Montreux Casino (Casino Barrière de Montreux) is a casino located in Montreux, Switzerland, on the shoreline of Lake Geneva. It has served as the venue for the Montreux Jazz Festival and was rebuilt following a 1971 fire memorialized in the Deep Purple song "Smoke on the Water." It is a property of Groupe Lucien Barrière.
Montreux Casino was built in 1881 and had modifications made to it in 1903. Throughout the twentieth century, the site played host to many great symphony orchestras and well-known conductors. By the late 1960s, jazz, blues and rock artists began to perform there.
In 1967 the Casino became the venue for the Montreux Jazz Festival, which was the brainchild of music promoter Claude Nobs. The festival was held there annually and lasted for three days. The highlights of this era were Keith Jarrett, Jack DeJohnette, Bill Evans, Nina Simone, Jan Garbarek, and Ella Fitzgerald. Originally featuring almost exclusively jazz artists, in the 1970s the festival began broadening its scope, including blues, soul, and rock artists. Some notable rock acts which performed at Montreux Casino in these years include Led Zeppelin (although they never performed at the festival itself), Pink Floyd and Deep Purple.
1971 fire 
On December 4, 1971, Montreux Casino burned down during a concert by Frank Zappa after a fan had set the venue on fire with a flare gun. Claude Nobs saved several young people who, thinking they would be sheltered from the flames, had hidden in the casino from the blaze. A recording of the outbreak and fire announcement can be found on a Frank Zappa Bootleg album titled "Swiss Cheese / Fire".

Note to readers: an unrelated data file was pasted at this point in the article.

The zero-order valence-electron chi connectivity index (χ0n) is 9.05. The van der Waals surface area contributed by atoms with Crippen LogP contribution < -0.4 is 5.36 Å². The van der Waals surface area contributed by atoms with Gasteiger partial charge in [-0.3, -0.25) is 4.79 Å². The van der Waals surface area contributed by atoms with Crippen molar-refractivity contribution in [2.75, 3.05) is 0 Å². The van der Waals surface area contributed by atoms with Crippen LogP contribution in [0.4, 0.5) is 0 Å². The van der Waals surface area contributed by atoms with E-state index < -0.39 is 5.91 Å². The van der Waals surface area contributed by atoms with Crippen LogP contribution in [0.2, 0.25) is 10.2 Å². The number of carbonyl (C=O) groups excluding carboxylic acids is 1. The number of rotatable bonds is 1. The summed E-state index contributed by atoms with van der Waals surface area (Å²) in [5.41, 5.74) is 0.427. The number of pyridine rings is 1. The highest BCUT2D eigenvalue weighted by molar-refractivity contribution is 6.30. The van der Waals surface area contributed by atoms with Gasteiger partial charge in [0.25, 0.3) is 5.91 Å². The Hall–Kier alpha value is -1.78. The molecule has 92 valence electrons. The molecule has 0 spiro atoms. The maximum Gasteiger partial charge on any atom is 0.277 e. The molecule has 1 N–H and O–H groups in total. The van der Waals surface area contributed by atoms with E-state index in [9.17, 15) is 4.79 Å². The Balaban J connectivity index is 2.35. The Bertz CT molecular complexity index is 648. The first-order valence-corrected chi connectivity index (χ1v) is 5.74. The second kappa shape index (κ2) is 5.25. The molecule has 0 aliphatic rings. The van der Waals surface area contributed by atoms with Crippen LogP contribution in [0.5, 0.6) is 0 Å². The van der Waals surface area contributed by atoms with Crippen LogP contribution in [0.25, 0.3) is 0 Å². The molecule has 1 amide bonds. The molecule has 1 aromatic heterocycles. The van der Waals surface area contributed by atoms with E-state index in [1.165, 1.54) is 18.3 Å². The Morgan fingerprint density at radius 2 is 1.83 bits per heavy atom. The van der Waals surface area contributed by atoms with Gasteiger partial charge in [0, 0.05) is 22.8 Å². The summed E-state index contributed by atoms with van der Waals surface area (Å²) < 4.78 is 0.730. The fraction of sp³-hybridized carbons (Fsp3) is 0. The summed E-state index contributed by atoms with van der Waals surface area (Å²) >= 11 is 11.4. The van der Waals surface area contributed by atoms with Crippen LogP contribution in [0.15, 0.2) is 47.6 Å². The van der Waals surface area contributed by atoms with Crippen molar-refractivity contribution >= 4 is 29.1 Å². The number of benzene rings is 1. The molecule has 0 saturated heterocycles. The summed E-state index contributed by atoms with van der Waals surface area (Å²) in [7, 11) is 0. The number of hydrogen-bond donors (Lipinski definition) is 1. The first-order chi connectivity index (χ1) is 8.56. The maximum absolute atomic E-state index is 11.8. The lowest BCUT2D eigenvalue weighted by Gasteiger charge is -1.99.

|“||We all came out to Montreux on the Lake Geneva shoreline / To make records with a mobile - We didn't have much time / Frank Zappa & the Mothers were at the best place around / But some stupid with a flare gun burned the place to the ground / Smoke on the water, fire in the sky...||”|
The Casino was subsequently rebuilt, and during the interim the Montreux Jazz Festival was held in other auditoriums in Montreux, until it could return to the newly re-opened Casino in 1975. The Festival continued to be hosted there until 1993, when it moved to a larger Convention Centre located approximately one kilometre from the Casino. From 1995 through 2006, the Festival occupied both the Convention Centre and the Casino. Beginning with the 41st Festival in 2007, nightly performances of headliners were again moved mainly to the Convention Centre, although the Casino still hosts the odd one-off show.